For example, il secul decim prin is Friulian for the eleventh century. That said, it is often possible to avoid using ordinal numbers in the spoken language; for example, in the same way that the fifteenth chapter can be equally expressed in English as chapter fifteen, you can say il cjapitul cuindis (chapter fifteen) in Friulian.
In spoken language, with the names of monarchs, popes, etc., the ordinal number up to fifth is used; after that, it is the cardinal (fourteen, fifteen, etc.).
Elisabete I (Elizabeth I)
in spoken language: Elisabete prime
Zuan Pauli II (John Paul II)
in spoken language: Zuan Pauli secont
Elisabete II (Elizabeth II)
in spoken language: Elisabete seconde
Carli V (Charles V)
in spoken language: Carli cuint
Carli VI (Charles VI)
in spoken language: Carli sîs
Luîs XIV (Louis XIV)
in spoken language: Luîs cutuardis
Luîs XVI (Louis XVI)
in spoken language: Luîs sedis
You should know that decim can also be expressed as diesim (diesim prin, diesim secont, etc.).
Here are the ordinal numbers from twentieth beyond.
- vincjesim, vincjesime
- vincjesim prin, vincjesime prime
- vincjesim secont, vincjesime seconde
- vincjesim tierç, vincjesime tierce
- vincjesim cuart, vincjesime cuarte
- vincjesim cuint, vincjesime cuinte
- vincjesim sest, vincjesime seste
- vincjesim setim, vincjesime setime
- vincjesim otâf, vincjesime otave
- vincjesim novesim, vincjesime novesime
- trentesim, trentesime
- cuarantesim, cuarantesime
- cincuantesim, cincuantesime
- sessantesim, sessantesime
- setantesim, setantesime
- otantesim, otantesime
- novantesim, novantesime
- centesim, centesime
- centesim prin, centesime prime
- centesim secont, centesime seconde
- dusintesim, dusintesime
- tresintesim, tresintesime
- cuatricentesim, cuatricentesime
- cinccentesim, cinccentesime
- sîscentesim, sîscentesime
- sietcentesim, sietcentesime
- votcentesim, votcentesime
- nûfcentesim, nûfcentesime
- milesim, milesime
- milesim prin, milesime prime
- milcinccentesim, milcinccentesime
- milcinccentdecim, milcinccentdecime
- doi milesim, doi milesime
- cent milesim, cent milesime
- dusinte milesim, dusinte milesime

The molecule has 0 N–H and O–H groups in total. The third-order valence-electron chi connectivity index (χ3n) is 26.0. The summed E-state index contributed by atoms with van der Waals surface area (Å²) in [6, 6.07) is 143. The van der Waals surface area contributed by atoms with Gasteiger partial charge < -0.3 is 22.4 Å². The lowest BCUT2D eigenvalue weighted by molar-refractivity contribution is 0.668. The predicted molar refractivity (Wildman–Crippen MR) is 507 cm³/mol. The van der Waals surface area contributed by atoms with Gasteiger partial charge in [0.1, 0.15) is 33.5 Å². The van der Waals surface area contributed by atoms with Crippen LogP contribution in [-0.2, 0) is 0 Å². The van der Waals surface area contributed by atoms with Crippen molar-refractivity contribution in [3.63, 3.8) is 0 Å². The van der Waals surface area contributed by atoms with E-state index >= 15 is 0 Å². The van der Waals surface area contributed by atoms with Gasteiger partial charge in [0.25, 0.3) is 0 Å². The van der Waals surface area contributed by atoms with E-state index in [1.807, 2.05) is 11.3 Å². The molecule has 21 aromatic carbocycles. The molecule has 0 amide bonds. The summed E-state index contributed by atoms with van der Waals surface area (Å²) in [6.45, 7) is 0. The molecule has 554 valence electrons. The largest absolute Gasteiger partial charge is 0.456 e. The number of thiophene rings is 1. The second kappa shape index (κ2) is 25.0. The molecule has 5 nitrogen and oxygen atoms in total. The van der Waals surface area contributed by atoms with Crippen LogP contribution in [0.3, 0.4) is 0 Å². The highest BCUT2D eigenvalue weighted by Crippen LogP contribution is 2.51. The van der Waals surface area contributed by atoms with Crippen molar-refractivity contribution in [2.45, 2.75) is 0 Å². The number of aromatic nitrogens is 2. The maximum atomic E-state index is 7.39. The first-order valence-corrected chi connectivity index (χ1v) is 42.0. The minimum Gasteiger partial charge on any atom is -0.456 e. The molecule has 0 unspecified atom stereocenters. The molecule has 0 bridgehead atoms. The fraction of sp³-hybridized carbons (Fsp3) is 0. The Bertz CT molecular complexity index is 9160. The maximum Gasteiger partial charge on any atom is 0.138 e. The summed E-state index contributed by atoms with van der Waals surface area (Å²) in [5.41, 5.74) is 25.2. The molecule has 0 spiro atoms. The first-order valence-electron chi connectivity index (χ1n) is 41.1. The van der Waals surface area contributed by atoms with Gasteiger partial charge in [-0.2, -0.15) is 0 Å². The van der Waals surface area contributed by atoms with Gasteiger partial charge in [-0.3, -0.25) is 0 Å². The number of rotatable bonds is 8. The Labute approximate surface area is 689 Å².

- tresinte milesim, tresinte milesime
- milionesim, milionesime
- un miliardesim, un miliardesime
In the text, for thirteenth, you find neither decim tierç nor diesim tierç. Rather, you find the variant:
ma però, tal tredicesim an
but in the thirteenth year
The expression fâ cuintri means to revolt, to rebel (literally, to make against).
i faserin cuintri
they rebelled against him
The names of peoples and places appearing in these two verses are listed and translated farther below, for your reference.
For fourteenth, rather than decim cuart seen in the notes for the last verse, you find the variant cuatuardicesim in the text.
tal cuatuardicesim an
in the fourteenth year
The verb fruçâ can be understood in this verse as to defeat. As for the verb tacâ, it means to start, to begin. The Friulian word for desert is il desert.
a fruçarin i refaim
they defeated the Rephaims
là che al tache il desert
there where the desert starts
where the desert begins
Peoples: i refaim (Rephaims), i zuzim (Zuzims), i emim (Emims), i urits (Horites).
Places: Astarot-Karnaim (Ashteroth Karnaim), Am (Ham), Kiriataim (Kiriathaim), Seir (Seir), El-Paran (Elparan).
Learn or review the following: il gîr (rotation, turn), capitâ in (to arrive at, to come to), la fontane (fountain, spring), il judizi (judgement), valadì (that is to say), une pestadice (decimation), il teritori (territory).
a faserin un grant gîr
they made a large rotation
(that is, they returned)
a capitarin te fontane dal Judizi
they came to the Fountain of Judgement
a faserin une pestadice in dut il teritori
they decimated the entire territory
(literally, they made a decimation in all the territory)
i amalecits che a stavin a Azazon-Tamar
the Amalekites who lived (were living) in Hazezontamar
Peoples: i amalecits (Amalekites), i amoreus (Amorites).
Places: Kades (Kadesh), Azazon-Tamar (Hazezontamar).
Vadì, like valadì, means that is to say. You will remember that saltâ fûr means to go out, to come out. La schirie is the Friulian for (military) formation, line-up; the expression meti in schirie means to deploy (literally, to put into [military] formation). The reflexive metisi in schirie, then, means to deploy oneself; that is, to go to battle.
a saltarin fûr
they went out
they went forth
si meterin in schirie
they deployed themselves
(that is, they went to battle)
cuintri di lôr te valade di Sidim
against them, in the valley of Siddim
cuatri rês a cinc
four kings to five
(that is, four kings against five kings)
The valley of Siddim was full of tar pits:
e jere plene di poçs di catram
it was full of tar pits
You have met the masculine catram (tar) before, but this is the first time that you encounter il poç. Un poç di catram is a tar pit (literally, pit of tar). In addition to a pit, il poç can refer to a well. For example: